In the very next year he came back to Michael Scott’s studio and applied for graduate studies at Harvard, Yale, and Illinois Institute of Technology. He left Ireland for United States in 1948 and completed his Masters program in Illinois Institute of Technology under Ludwig Mies van der Rohe. He served at the United Nations Planning Office for a very short time and later joined Eero Saarien and Associates at Bloomfield Hills, Michigan in 1950. Then the growth of Kevin Roche was notable that within four years, that is, by 1954, he became the principal design associate of Saarinen.
Kevin Roche’s combined work with John Dinkeloo (1918-1981), who joined Saarinen office in 1950, has contributed some great architectural designs to the world. After the death of Saarinen in 1961, Kevin Roche and John Dinkeloo, along with senior partner and administrator Joseph Lacy, continued under Saarinen’s name finishing projects and securing new work, most notably the Oakland Museum (1961-1968) in Oakland, California. In 1966, with Saarinens work complete, the office adopted the present name, Kevin Roche John Dinkeloo and Associates.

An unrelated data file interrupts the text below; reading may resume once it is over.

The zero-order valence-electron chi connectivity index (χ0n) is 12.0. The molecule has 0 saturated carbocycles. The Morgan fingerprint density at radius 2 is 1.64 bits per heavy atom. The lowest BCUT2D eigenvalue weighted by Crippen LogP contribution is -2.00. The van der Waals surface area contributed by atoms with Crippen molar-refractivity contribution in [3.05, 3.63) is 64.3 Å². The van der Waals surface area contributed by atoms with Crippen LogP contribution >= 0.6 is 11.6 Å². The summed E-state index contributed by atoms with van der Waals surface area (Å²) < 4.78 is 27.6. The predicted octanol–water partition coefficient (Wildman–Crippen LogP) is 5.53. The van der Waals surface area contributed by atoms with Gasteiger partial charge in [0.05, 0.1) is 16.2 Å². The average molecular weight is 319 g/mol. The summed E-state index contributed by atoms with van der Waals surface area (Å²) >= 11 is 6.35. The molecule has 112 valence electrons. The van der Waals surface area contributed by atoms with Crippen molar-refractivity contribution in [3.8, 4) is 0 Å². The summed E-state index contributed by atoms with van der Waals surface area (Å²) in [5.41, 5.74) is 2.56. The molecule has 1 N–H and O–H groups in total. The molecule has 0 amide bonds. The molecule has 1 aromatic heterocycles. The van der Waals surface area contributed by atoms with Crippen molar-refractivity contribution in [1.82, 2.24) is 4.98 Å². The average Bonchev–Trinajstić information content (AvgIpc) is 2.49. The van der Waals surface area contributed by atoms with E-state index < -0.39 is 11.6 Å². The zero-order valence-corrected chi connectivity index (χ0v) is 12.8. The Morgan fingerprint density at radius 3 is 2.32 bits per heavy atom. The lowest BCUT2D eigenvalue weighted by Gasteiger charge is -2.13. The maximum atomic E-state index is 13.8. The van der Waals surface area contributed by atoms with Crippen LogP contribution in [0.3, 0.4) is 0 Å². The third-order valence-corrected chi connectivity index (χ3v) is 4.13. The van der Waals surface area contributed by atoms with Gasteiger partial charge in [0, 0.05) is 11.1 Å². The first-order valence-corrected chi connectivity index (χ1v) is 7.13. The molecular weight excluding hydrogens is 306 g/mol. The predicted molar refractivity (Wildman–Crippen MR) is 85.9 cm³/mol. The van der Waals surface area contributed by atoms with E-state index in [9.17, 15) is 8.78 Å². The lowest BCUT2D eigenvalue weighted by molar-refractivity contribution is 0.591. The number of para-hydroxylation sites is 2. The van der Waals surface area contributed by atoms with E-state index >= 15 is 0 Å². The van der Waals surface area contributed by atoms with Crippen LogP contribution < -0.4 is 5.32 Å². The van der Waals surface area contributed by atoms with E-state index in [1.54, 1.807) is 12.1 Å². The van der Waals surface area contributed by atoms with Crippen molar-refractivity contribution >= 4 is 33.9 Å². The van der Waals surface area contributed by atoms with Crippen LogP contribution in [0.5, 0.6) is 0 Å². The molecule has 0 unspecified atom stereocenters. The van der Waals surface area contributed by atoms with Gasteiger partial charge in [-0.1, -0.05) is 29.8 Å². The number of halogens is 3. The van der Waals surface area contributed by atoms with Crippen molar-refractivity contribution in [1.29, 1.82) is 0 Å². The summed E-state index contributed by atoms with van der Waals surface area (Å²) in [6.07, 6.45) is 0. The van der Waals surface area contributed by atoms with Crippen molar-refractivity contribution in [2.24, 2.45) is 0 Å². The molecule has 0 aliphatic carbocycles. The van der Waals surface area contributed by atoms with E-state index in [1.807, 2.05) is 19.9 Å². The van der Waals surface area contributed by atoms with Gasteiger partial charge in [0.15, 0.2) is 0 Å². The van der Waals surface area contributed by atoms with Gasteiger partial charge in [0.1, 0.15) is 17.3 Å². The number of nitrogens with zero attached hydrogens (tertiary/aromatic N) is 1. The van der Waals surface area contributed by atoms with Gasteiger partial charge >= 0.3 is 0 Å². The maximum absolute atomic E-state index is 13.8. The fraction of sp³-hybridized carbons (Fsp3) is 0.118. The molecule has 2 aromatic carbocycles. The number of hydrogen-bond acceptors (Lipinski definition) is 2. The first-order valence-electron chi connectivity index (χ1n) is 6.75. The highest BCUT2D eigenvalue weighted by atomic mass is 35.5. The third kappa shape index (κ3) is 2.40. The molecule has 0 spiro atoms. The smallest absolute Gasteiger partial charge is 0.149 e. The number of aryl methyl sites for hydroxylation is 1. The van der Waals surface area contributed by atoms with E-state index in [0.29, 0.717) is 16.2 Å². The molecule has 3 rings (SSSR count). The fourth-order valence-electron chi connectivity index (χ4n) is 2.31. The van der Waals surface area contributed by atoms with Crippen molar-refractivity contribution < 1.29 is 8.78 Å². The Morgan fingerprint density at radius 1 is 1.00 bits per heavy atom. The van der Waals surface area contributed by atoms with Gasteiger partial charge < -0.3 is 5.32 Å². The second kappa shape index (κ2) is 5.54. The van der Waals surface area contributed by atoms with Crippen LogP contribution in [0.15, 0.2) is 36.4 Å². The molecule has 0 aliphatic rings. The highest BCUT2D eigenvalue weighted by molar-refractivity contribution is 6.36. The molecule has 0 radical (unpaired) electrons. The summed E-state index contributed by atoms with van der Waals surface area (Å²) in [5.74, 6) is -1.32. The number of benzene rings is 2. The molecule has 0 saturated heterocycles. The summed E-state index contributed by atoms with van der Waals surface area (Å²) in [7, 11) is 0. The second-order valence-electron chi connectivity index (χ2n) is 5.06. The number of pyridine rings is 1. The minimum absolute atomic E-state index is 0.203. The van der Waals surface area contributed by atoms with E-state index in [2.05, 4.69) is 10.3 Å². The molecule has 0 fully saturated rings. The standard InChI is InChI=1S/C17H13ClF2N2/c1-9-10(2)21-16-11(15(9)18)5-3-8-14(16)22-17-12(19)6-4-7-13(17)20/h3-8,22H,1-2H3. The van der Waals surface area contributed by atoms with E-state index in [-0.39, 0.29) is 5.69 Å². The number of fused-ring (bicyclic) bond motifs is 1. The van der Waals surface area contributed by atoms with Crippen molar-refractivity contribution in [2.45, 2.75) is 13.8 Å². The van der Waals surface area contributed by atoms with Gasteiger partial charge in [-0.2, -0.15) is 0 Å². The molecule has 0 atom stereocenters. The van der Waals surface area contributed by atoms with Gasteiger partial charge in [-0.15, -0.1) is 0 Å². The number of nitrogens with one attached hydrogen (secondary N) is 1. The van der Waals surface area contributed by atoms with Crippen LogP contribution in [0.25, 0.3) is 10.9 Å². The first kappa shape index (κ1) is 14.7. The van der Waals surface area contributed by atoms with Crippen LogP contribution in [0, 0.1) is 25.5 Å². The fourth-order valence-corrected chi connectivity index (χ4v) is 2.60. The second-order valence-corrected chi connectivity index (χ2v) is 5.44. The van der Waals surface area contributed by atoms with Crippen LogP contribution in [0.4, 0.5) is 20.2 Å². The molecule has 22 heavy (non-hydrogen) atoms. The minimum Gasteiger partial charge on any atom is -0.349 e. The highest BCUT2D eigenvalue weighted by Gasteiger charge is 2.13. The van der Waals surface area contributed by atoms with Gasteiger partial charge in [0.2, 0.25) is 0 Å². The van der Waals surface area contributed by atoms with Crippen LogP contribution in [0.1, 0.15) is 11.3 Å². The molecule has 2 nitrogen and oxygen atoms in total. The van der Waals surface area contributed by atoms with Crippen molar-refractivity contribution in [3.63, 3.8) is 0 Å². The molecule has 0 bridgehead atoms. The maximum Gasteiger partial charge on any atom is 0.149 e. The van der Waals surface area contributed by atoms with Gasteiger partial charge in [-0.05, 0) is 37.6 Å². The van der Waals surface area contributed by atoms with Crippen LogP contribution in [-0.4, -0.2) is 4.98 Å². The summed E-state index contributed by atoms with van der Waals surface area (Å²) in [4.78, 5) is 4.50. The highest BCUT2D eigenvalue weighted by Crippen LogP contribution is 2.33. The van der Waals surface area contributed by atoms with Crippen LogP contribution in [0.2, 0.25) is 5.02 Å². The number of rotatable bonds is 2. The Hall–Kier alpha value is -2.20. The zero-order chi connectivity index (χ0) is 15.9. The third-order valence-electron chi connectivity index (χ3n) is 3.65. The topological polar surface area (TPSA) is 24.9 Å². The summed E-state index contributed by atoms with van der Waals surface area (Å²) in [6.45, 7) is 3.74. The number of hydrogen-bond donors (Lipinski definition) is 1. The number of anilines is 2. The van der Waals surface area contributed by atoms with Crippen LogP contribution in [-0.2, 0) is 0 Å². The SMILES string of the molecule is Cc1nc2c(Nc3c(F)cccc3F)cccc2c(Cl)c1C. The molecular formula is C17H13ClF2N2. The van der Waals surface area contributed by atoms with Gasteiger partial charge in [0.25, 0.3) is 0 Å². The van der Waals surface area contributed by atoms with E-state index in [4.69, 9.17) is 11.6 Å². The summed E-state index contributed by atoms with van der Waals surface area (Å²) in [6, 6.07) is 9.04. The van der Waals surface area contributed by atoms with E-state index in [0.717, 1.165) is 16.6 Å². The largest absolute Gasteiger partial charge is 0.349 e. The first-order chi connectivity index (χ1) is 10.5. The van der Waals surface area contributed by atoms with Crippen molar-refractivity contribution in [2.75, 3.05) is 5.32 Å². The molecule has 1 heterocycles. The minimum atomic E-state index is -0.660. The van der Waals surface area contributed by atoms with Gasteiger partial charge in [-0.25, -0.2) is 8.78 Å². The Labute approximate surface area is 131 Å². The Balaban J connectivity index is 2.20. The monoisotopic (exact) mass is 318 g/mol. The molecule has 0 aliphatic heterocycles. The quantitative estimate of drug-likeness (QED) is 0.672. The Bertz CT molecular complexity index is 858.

Kevin Roche’s talent as a designer and architect is so great that most of his creations identify it. He has planned and designed diverse facilities by implementing new advancements in design concepts. One of the living evidences is the creation of Oakland Museum of California which has often been described as a complex for the art, natural history, and cultural history of California. The construction of this museum with interrelated terraces and roof gardens exemplifies the former comment.
Roche Dinkeloo focused mainly on constructions in the area of large urban and suburban projects. The construction of the Ford Foundation Headquarters (1963-1968) in New York City announces the mastery of modern building constructions. The L-shaped 12-story office building and the tall glass roofed garden, etc., are the typical features of